Last updated on February 17th, 2019 at 09:28 pm
Is paramotoring safe? This is by far the question that I get asked the most! Paramotoring will always have its risks, as will any type of aviation. There have been some very nasty accidents, in the air, and on the ground, but the majority were caused by pilot error. By following some simple advice that I will go over in this article, you can make paramotoring safe for yourself and for others on the ground.
Is paramotoring safe? ACCIDENTS ON THE GROUND
Since learning to fly in 2013, I've discovered the most common way for pilots to get injured is on the ground! This happens before they're even strapped into their paramotor, and usually ends in disaster. Pilots have lost fingers, hands, and have been left with life changing injuries.
As a new pilot, this may scare you; but to make paramotoring safer, we must learn from these mistakes. And by understanding why these accidents happen, we can prevent them reoccurring in the future.
So what is happening to cause these terrible accidents? The main problem seems to be with people trying to start their paramotor on the ground, without being strapped into it. A simple jammed throttle causes the engine to go to maximum RPM, it flips the paramotor over, and the propeller hits the pilot.
So what's the solution? A few pre-start checks will go a long way in preventing this from happening again. First off, always strap yourself into your paramotor before starting it. If you have problems starting it while it's on your back, ask somebody to pull the cord for you.
Always ensure that the cruise control knob on the throttle is fully unwound, to prevent it gripping the throttle. These vary on different paramotor models, but the picture below shows what to do with a Parajet throttle. Also check that the throttle lever returns to the stop with a nice smooth action.
You should also check that the throttle returns to the closed position on the carburettor. Listen to hear the butterfly in the carburettor hitting the stop, and check that the cable is running nice and free. If any of these checks fail, then don't start the motor, even if it's on your back.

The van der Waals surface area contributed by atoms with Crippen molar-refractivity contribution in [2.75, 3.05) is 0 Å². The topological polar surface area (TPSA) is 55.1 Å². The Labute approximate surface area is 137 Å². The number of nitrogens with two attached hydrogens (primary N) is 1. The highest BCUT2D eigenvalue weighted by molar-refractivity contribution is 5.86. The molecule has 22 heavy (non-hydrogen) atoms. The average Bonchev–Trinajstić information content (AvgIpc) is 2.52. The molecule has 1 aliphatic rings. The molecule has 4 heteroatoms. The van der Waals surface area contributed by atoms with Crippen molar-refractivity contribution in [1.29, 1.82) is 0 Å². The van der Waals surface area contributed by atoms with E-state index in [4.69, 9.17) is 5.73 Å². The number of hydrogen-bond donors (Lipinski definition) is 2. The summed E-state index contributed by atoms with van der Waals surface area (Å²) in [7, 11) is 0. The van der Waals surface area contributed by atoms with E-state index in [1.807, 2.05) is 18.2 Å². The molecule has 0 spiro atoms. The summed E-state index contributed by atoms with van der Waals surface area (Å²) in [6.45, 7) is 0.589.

Another thing you need to be aware of on the ground, is the throttle cable being able to pass through the gap in the cage. This has happened to myself, and luckily the only consequence was the throttle cable getting minced. Unfortunately, others haven't been so lucky; cables have gotten caught in propellers, and pulled pilots hands in with them.
You can read all about a recent case of this happening, which is also the accident that prompted the video below > HERE
One way of overcoming this problem is by wearing the throttle slightly different. The video below isn't mine, but it explains how to avoid this situation, and I'm sure he won't mind me sharing it.
A few more things to note about safety on the ground.
- Always wear a helmet, a simple trip whilst launching could end badly.
- Always call out to let anybody close by know that you are about to start your motor. "CLEAR PROP" is the standard call.
- Tuck in hoods, long hair, and anything else that could get sucked through into the propeller.
Find out what paramotor uses a unique device to prevent propeller injuries by clicking HERE.
So is paramotoring safe on the ground? The answer is very safe, as long as you follow these rules at every start up, and never get complacent. But is paramotoring safe once you're in the air? Let's find out.
Is paramotoring safe? Accidents in the air
The biggest cause of accidents that I've seen since starting, has been caused by people playing around down low. By playing around I mean pilots doing tight turns, spirals, wing overs, and flying through their own wash. If you play low, you're playing dangerously.